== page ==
UAE: This Gazan mother left 5 children behind to save 8-year-old with cancer

The Palestinian woman, who flew to Abu Dhabi on a special charter flight from Al Arish, is thankful to UAE and hopes one day she can reunite with her family

by

Nasreen Abdulla

/

Ashwani Kumar

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Palestinian mother Amna with her eight-year-old daughter, Mesk. Photo: Shihab
Palestinian mother Amna with her eight-year-old daughter, Mesk. Photo: Shihab

Published: Wed 22 Nov 2023, 8:57 AM

Last updated: Wed 22 Nov 2023, 11:48 PM

Leaving her five children in war-ravaged Gaza, Palestinian mother Amna hurriedly packed a few clothes into a polythene bag along with a CD containing her cancer-stricken daughter's brain scan. She rushed out from the refugee camp to the UAE mission, seeking help for her eight-year-old daughter.

The dire situation took a turn when a timely directive from the UAE President offered a glimmer of hope to Amna and others like her, paving the way for medical treatment for injured Palestinian children and cancer patients in Abu Dhabi. Among them was Amna's eight-year-old daughter Mesk, who had been denied lifesaving chemo sessions for months. Their journey from a refugee camp, crossing the Rafah Border to Egypt's Al Arish Airport and eventually reaching Abu Dhabi, became a symbol of resilience amid adversity.

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When Mesk was wheeled into an ambulance at the Abu Dhabi airport on Tuesday morning and taken to Burjeel Medical City (BMC), Amna heaved a sigh of relief. Her months of worries surrounding her daughter's health were finally coming to an end.

Mesk wheeled into an ambulance at the Abu Dhabi airport. Photo: Shihab
Mesk wheeled into an ambulance at the Abu Dhabi airport. Photo: Shihab

"Our house was destroyed in the bombing. We moved to a refugee camp. All hospitals in Gaza have been destroyed, leaving us nowhere for treatment," Amna told Khaleej Times.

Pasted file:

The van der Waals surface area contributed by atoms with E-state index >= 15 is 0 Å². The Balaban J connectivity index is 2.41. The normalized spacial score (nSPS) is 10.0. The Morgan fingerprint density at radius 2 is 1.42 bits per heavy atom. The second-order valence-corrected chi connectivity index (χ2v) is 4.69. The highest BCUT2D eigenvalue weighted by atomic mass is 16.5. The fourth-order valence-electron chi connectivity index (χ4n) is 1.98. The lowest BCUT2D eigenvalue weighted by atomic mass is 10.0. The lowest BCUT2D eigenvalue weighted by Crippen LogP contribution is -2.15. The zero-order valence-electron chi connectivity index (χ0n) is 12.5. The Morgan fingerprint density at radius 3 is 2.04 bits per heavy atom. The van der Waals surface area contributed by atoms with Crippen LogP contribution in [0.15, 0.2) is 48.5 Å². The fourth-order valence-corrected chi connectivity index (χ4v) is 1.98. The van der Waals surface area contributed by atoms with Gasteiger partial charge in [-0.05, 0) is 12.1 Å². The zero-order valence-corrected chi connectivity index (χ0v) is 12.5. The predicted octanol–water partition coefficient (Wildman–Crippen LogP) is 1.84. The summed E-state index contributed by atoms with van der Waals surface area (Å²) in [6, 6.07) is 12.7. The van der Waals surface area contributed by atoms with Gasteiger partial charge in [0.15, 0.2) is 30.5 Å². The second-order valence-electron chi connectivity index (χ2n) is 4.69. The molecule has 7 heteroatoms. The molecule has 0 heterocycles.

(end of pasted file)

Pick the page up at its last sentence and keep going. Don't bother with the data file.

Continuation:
Mesk missed her chemotherapy sessions following the Israeli bombardment, which destroyed her home and hospital, where she was receiving medical care.

“We can’t contact the hospital or doctor because there was no phone service. I heard my doctor’s house was bombed. I don’t know where he is now,” Amna said.

The mother turned silent when asked if they could have two meals a day. Avoiding eye contact, she didn’t want to reveal that they often went without food. “We couldn’t continue her treatment there,” Amna replied, reverting the conversation to Mesk's chemo sessions.

Earlier this month, the UAE President, His Highness Sheikh Mohamed bin Zayed Al Nahyan, issued an urgent directive to provide medical care for 1,000 Palestinian children from the Gaza Strip and also treat 1,000 cancer patients in hospitals in the UAE.

On Tuesday, a second batch of sick and injured patients from Palestine was flown in on a special Etihad Airways charter flight from Al Arish.

Mesk carried into an ambulance at the Abu Dhabi airport. Photo: Shihab
Mesk carried into an ambulance at the Abu Dhabi airport. Photo: Shihab

Dr Zainul Aabideen, who accompanied the patients on the flight, noted that as the cure rate for leukemia is high, the UAE’s humanitarian initiative will be a blessing for needy children.

“Mesk is battling a low-grade glioma as part of her neurofibromatosis, undergoing weekly chemotherapy for the past year in Gaza. Due to the war, she missed her treatment last month. That is why she approached the UAE mission, which helped us to bring her here. Now our priority is to restart her treatment and see how her body reacts to it,” said Dr Aabideen, the consultant and head of paediatric haematology, oncology, and bone marrow transplant, at BMC under Burjeel Holdings.

Dr Zainul Aabideen with Mesk
Dr Zainul Aabideen with Mesk

Dr Aabideen noted that bringing Mesk to the hospital is not an achievement but a reminder of the importance of the UAE’s ongoing mission to help vulnerable children.

“With the support of UAE leaders, we will provide the best treatment.”

Amna thanked the UAE’s rulers and the medical fraternity. “Thank you all in the UAE for helping us.”

Meanwhile, she is hoping that her five children will remain safe. “I hope that we are able to stay together soon,” the mother added.

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